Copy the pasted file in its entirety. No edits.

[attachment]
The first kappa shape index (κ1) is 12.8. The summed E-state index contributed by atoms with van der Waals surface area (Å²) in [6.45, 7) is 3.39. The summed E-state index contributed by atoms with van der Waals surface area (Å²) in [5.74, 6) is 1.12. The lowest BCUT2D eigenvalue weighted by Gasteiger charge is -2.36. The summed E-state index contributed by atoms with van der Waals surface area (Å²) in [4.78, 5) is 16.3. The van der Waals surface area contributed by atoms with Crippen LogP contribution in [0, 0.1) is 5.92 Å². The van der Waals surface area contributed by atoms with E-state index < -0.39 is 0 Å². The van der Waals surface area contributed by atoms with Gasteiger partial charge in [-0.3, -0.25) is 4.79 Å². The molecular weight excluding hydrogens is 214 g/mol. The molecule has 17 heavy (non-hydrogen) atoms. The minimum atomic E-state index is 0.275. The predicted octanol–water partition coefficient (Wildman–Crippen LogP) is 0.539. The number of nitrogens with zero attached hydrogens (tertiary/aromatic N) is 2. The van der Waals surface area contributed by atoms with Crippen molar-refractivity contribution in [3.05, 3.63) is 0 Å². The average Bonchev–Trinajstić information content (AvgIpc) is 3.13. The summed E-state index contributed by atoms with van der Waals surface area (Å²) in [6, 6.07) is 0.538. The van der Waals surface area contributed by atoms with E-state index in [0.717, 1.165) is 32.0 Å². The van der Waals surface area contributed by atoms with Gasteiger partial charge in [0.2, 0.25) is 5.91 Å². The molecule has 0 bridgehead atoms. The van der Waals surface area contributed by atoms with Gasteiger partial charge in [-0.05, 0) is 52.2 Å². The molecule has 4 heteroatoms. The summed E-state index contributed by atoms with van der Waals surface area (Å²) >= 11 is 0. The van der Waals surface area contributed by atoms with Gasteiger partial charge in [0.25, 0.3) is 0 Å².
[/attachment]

The first kappa shape index (κ1) is 12.8. The summed E-state index contributed by atoms with van der Waals surface area (Å²) in [6.45, 7) is 3.39. The summed E-state index contributed by atoms with van der Waals surface area (Å²) in [5.74, 6) is 1.12. The lowest BCUT2D eigenvalue weighted by Gasteiger charge is -2.36. The summed E-state index contributed by atoms with van der Waals surface area (Å²) in [4.78, 5) is 16.3. The van der Waals surface area contributed by atoms with Crippen LogP contribution in [0, 0.1) is 5.92 Å². The van der Waals surface area contributed by atoms with E-state index < -0.39 is 0 Å². The van der Waals surface area contributed by atoms with Gasteiger partial charge in [-0.3, -0.25) is 4.79 Å². The molecular weight excluding hydrogens is 214 g/mol. The molecule has 17 heavy (non-hydrogen) atoms. The minimum atomic E-state index is 0.275. The predicted octanol–water partition coefficient (Wildman–Crippen LogP) is 0.539. The number of nitrogens with zero attached hydrogens (tertiary/aromatic N) is 2. The van der Waals surface area contributed by atoms with Crippen molar-refractivity contribution in [3.05, 3.63) is 0 Å². The average Bonchev–Trinajstić information content (AvgIpc) is 3.13. The summed E-state index contributed by atoms with van der Waals surface area (Å²) in [6, 6.07) is 0.538. The van der Waals surface area contributed by atoms with E-state index in [0.717, 1.165) is 32.0 Å². The van der Waals surface area contributed by atoms with Gasteiger partial charge in [0.2, 0.25) is 5.91 Å². The molecule has 0 bridgehead atoms. The van der Waals surface area contributed by atoms with Gasteiger partial charge in [-0.05, 0) is 52.2 Å². The molecule has 4 heteroatoms. The summed E-state index contributed by atoms with van der Waals surface area (Å²) >= 11 is 0. The van der Waals surface area contributed by atoms with Gasteiger partial charge in [0.25, 0.3) is 0 Å².